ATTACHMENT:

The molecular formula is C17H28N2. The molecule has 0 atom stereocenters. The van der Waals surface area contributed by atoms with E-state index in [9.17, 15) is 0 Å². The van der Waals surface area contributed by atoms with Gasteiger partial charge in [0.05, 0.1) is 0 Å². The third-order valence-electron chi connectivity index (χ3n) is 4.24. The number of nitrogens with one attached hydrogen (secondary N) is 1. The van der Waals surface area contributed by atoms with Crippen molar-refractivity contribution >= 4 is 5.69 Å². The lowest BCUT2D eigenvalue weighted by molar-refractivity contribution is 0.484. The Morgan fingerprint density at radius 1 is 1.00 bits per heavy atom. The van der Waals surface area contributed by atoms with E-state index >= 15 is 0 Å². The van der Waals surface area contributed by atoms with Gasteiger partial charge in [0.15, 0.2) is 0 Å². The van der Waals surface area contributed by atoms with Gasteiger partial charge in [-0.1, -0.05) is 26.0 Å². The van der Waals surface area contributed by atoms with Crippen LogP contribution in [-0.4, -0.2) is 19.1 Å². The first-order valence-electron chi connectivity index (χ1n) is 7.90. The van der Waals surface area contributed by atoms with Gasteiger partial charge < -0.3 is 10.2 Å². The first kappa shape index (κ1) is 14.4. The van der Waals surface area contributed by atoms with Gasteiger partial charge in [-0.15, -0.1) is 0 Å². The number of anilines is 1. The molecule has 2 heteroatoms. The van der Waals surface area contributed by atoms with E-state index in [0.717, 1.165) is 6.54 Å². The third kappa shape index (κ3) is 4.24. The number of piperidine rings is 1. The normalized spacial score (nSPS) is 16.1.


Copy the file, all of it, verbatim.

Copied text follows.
The molecular formula is C17H28N2. The molecule has 0 atom stereocenters. The van der Waals surface area contributed by atoms with E-state index in [9.17, 15) is 0 Å². The van der Waals surface area contributed by atoms with Gasteiger partial charge in [0.05, 0.1) is 0 Å². The third-order valence-electron chi connectivity index (χ3n) is 4.24. The number of nitrogens with one attached hydrogen (secondary N) is 1. The van der Waals surface area contributed by atoms with Crippen molar-refractivity contribution >= 4 is 5.69 Å². The lowest BCUT2D eigenvalue weighted by molar-refractivity contribution is 0.484. The Morgan fingerprint density at radius 1 is 1.00 bits per heavy atom. The van der Waals surface area contributed by atoms with E-state index >= 15 is 0 Å². The van der Waals surface area contributed by atoms with Gasteiger partial charge in [0.15, 0.2) is 0 Å². The van der Waals surface area contributed by atoms with Gasteiger partial charge in [-0.1, -0.05) is 26.0 Å². The van der Waals surface area contributed by atoms with Crippen LogP contribution in [-0.4, -0.2) is 19.1 Å². The first-order valence-electron chi connectivity index (χ1n) is 7.90. The van der Waals surface area contributed by atoms with Gasteiger partial charge < -0.3 is 10.2 Å². The first kappa shape index (κ1) is 14.4. The van der Waals surface area contributed by atoms with Gasteiger partial charge in [-0.15, -0.1) is 0 Å². The number of anilines is 1. The molecule has 2 heteroatoms. The van der Waals surface area contributed by atoms with E-state index in [0.717, 1.165) is 6.54 Å². The third kappa shape index (κ3) is 4.24. The number of piperidine rings is 1. The normalized spacial score (nSPS) is 16.1.